If I had to do it all over again, I would use a realtor that specialized in the areas we wanted who had endless connections. I also would have told everyone and their Mom that we were looking to buy and to spread the word. We could have saved ourselves some grief this way. My friends who bought houses in Atlanta before they went on the market experienced less stress, avoided bidding wars, and didn’t have to deal with a depressing house hunt.
Right-Size Your Expectations
In a dream world, we probably would have lived in the City of Decatur where we could truly walk everywhere from fine dining to bars, enjoy a ‘Brooklyn of Atlanta’ feel to satisfy our homesickness for NYC, and still have plenty of great schools in our district.
And we did put in a really solid, ambitious offer on a 1,500 square-feet in an older townhouse community. We were still outbid by a long shot, and the other buyer even guaranteed to meet the appraisal price. I was incredulous, but ultimately was like “That’s done. What are we going to look at next?”
We ultimately determined we could keep an eye on the real estate in our dream neighborhoods, but also stay realistic. If we had waited to only buy in the City of Decatur within our budget, it may have taken months, if not a year. Stories of families holding out only to be outbid over and over again were rampant and heartbreaking.
Of course, if you only want to live in a specific Atlanta area neighborhood, then hold out for it. Just know that you may need to rent indefinitely, have an iron constitution to navigate the real estate market, and stay flexible or compromise somewhere. That compromise might be the housing size, location within your dream neighborhood, or amenities.
Stay Away from Bubbles
Is Atlanta real estate in a bubble? Experts say it’s not because the city has a strong industry, is attracting upwards of 2.5 million newcomers over the next few decades, and housing is in short supply. But that’s how the situation looked in NYC too, and the housing bubble still burst anyway. I saw it happen. The difference is NYC recovered relatively quickly in comparison to the rest of the country.
My (non-expert) gut tells me we are in somewhat of an Atlanta real estate bubble. So we were determined to stay within our budget and stay mindful of what we were getting into. For example, we knew once we bought a house in Atlanta, we would likely not leave in any foreseeable future. We have no real interest in buying bigger and better properties as time goes on. And our monthly payments are now slightly lower than our monthly rent was. If and when the bubble does pop, I feel fairly confident we’ll be around long enough to see it recover and at least break even.
I also felt that it was necessary to buy in a good school district in this crazy real estate market. The primary reason is, of course, that my daughter was starting Kindergarten and we preferred not to neighborhood hop. But there are two other reasons.
A big reason was considering the rental prices. Rents seem to be continuing to go up everywhere in Atlanta, and are very unlikely to go down for the type of property size we would prefer living in. The other reason was about bubble recovery trends. Neighborhoods with poor school districts, crime, and a lack of amenities like restaurants and shopping don’t recover very well after a bubble pops. I also did a lot of research and found that Atlanta only has a handful of great public school districts. Combine that with a housing shortage in Atlanta, and it’s probably a decent bet to buy property in neighborhoods with good schools and plenty of amenities and walkability.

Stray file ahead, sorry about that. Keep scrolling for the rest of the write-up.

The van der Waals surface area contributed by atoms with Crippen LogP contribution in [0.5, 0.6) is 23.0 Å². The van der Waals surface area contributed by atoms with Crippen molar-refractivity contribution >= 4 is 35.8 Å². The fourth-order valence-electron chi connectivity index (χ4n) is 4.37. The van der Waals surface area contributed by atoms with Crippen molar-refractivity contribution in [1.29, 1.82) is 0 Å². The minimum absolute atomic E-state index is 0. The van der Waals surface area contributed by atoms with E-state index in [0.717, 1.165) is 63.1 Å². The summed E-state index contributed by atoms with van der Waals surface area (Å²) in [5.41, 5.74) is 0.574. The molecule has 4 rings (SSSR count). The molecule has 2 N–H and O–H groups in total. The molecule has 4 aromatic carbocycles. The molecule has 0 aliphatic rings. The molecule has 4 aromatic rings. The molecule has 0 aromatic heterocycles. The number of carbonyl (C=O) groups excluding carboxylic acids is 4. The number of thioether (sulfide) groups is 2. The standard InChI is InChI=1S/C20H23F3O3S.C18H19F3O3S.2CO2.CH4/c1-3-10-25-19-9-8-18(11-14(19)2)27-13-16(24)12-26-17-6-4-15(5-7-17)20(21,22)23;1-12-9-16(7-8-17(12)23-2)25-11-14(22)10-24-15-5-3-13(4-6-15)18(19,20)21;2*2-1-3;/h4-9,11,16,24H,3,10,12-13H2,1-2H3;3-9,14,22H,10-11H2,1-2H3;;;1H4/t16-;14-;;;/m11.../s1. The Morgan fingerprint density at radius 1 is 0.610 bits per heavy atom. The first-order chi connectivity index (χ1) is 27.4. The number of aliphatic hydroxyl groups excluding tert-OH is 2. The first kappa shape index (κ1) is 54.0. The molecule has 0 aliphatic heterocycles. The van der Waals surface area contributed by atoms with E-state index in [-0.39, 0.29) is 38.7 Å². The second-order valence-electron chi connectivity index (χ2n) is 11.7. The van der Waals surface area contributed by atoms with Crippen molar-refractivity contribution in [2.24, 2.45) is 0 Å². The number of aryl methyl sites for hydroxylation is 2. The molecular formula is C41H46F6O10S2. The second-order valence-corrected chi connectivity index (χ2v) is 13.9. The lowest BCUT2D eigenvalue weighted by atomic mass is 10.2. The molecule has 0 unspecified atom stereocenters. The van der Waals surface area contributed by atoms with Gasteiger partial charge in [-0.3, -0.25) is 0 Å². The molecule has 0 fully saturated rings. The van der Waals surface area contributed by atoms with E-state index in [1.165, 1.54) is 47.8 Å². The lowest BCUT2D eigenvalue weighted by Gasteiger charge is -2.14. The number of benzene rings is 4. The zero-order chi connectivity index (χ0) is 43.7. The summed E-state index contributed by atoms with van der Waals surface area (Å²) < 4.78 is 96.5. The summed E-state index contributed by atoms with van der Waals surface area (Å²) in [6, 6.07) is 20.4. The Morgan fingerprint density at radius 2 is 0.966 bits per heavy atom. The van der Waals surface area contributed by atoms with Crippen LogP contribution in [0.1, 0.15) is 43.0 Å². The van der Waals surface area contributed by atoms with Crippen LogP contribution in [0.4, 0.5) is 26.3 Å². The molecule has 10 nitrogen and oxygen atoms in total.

I’m not suggesting you stretch your budget to make it work in a neighborhood outside your reach just to avoid a potential housing bubble. But where you’re buying is something to consider. Really think about the bigger picture and how it will impact you if the housing market falls flat again.
Ask for the Comps
Your real estate agent should really offer this anyway, but always ask for the comps. When we put in offers over asking price (which is now the norm in Atlanta) we figured out a plan of what the comp price was. This gave us an idea of how much we could realistically go up and what the house was worth.
Putting in high offers is common in a hot real estate market, but still needs to be done strategically. We put in a high offer on the City of Decatur townhouse, but weren’t devastated when someone else put in a much higher offer and guaranteed to meet the appraisal price. At the end of the day, your house is a house. It’s something to live in and enjoy, and not worth being underwater or cramming your family into a small space.
Have a Contingency Plan
You may not find what you’re looking for in your house hunt, and that comes with some tough questions to answer. Are you willing to keep renting? Willing to relocate to a different neighborhood, or even a different city? Are you okay with taking your chances with schools in a less desirable area? Or perhaps rolling the dice on Atlanta charter schools?
Life needs some kind of a plan B or contingency plan to bridge together two situations that may appear less than ideal at the start. But try to embrace it as an opportunity. Staying in a rental comes with a landlord or property manager to deal with ongoing issues. Staying in a less desirable neighborhood gives you the chance to figure out how to fix up your house to make it more comfortable and enjoyable, or seek out friends or fun things to do in your area.
And at the end of the day, buying a house isn’t everything. You can always put your money towards long term investment strategies to keep your funds growing while you wait for the market to calm down. Just don’t lose your freaking mind over it.